• Grilled peaches with brown sugar taste like peach cobbler.
  • A grill works best when it has the right number of briquets.
  • Fleas are at their peak in July.


“I probably won’t get much exercise today…”

Yesterday we planned a trip for today to the bike shop, but since we have a never-ending list of house improvements and everyday chores, we had decided to drive instead of ride. So this morning, in the interest of getting my exercise in before it got pushed to the end of the day when it was too late, I went for a 3.5-mile run.

After I got home and showered and we had eaten breakfast, we decided, “Hey, let’s ride to the shop after all.” As Jordan said, we don’t get to ride together much since our offices are in opposite directions, and it really was a beautiful day for a ride. So we rode 9 miles to the shop (it’s very close to my office) and then took a little walk on the local college campus while we waited for our fenders and Jordan’s bike rack to be installed.

We found two large trees whose shade we enjoyed as we ate the small lunch we’d brought with us. Then we lay down in the grass and just talked and enjoyed the lovely day and each other’s company, and we realized how much we need sometimes to just stop–take a break from our constant busyness and just be together. We finished our lazy hour by visiting a sandwich shop neighboring the bike shop, where Jordan treated us to a shared Oreo milkshake. (The shake had an interesting hint of a flavor that I described as “sort of like some kind of vegetable,” but it was cold and sweet, so we enjoyed it nonetheless.)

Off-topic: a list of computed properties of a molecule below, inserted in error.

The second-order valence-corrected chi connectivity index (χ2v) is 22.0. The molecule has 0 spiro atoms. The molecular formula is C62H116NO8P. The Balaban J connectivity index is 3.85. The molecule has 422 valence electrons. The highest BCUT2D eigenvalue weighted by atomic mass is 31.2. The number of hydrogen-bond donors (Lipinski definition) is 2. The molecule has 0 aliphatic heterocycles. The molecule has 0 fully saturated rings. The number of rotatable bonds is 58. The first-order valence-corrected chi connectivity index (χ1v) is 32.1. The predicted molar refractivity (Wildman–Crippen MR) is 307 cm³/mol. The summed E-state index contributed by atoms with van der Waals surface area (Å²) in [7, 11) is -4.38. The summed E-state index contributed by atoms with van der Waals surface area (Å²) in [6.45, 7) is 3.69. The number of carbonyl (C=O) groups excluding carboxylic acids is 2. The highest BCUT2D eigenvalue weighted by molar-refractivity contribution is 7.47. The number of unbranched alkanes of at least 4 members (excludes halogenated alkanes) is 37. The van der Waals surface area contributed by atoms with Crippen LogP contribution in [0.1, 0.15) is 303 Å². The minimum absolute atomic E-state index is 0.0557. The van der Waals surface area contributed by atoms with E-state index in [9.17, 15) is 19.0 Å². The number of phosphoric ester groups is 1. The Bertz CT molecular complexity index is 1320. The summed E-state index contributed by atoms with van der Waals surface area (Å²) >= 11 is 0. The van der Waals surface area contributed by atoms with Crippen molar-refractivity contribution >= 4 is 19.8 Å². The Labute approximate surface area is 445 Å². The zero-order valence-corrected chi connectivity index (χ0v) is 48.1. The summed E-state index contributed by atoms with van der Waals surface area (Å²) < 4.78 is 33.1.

Then we picked up our bikes and rode the 9 miles home, where we discovered that one of the cats had managed to pull the runner for our bay-window drapes out of the ceiling… So I think we’re going to put up blinds instead since the ceiling appears not to be sturdy enough for the drapes. (*sigh*)